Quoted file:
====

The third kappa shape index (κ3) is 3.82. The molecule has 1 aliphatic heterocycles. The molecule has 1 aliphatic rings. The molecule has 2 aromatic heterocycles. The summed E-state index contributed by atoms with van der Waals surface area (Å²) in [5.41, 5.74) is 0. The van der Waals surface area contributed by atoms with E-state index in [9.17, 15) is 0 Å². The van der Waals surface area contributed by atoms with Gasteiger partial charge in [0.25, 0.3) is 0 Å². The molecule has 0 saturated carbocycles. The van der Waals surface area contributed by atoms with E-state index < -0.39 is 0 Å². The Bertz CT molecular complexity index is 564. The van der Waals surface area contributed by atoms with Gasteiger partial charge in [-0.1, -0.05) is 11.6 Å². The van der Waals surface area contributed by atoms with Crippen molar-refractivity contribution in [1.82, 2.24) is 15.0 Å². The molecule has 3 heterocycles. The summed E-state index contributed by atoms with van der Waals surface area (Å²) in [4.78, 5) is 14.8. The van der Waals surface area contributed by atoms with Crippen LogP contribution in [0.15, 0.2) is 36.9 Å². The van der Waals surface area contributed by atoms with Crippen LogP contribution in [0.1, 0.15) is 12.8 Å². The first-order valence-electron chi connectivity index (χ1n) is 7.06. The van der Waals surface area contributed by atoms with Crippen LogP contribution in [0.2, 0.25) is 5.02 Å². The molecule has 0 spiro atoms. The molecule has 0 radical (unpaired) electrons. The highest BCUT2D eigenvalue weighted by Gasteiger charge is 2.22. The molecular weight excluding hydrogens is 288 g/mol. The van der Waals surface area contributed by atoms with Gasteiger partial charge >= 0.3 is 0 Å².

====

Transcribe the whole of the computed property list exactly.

The third kappa shape index (κ3) is 3.82. The molecule has 1 aliphatic heterocycles. The molecule has 1 aliphatic rings. The molecule has 2 aromatic heterocycles. The summed E-state index contributed by atoms with van der Waals surface area (Å²) in [5.41, 5.74) is 0. The van der Waals surface area contributed by atoms with E-state index in [9.17, 15) is 0 Å². The van der Waals surface area contributed by atoms with Gasteiger partial charge in [0.25, 0.3) is 0 Å². The molecule has 0 saturated carbocycles. The van der Waals surface area contributed by atoms with E-state index < -0.39 is 0 Å². The Bertz CT molecular complexity index is 564. The van der Waals surface area contributed by atoms with Gasteiger partial charge in [-0.1, -0.05) is 11.6 Å². The van der Waals surface area contributed by atoms with Crippen molar-refractivity contribution in [1.82, 2.24) is 15.0 Å². The molecule has 3 heterocycles. The summed E-state index contributed by atoms with van der Waals surface area (Å²) in [4.78, 5) is 14.8. The van der Waals surface area contributed by atoms with Crippen LogP contribution in [0.15, 0.2) is 36.9 Å². The van der Waals surface area contributed by atoms with Crippen LogP contribution in [0.1, 0.15) is 12.8 Å². The first-order valence-electron chi connectivity index (χ1n) is 7.06. The van der Waals surface area contributed by atoms with Crippen LogP contribution in [0.2, 0.25) is 5.02 Å². The molecule has 0 spiro atoms. The molecule has 0 radical (unpaired) electrons. The highest BCUT2D eigenvalue weighted by Gasteiger charge is 2.22. The molecular weight excluding hydrogens is 288 g/mol. The van der Waals surface area contributed by atoms with Gasteiger partial charge >= 0.3 is 0 Å².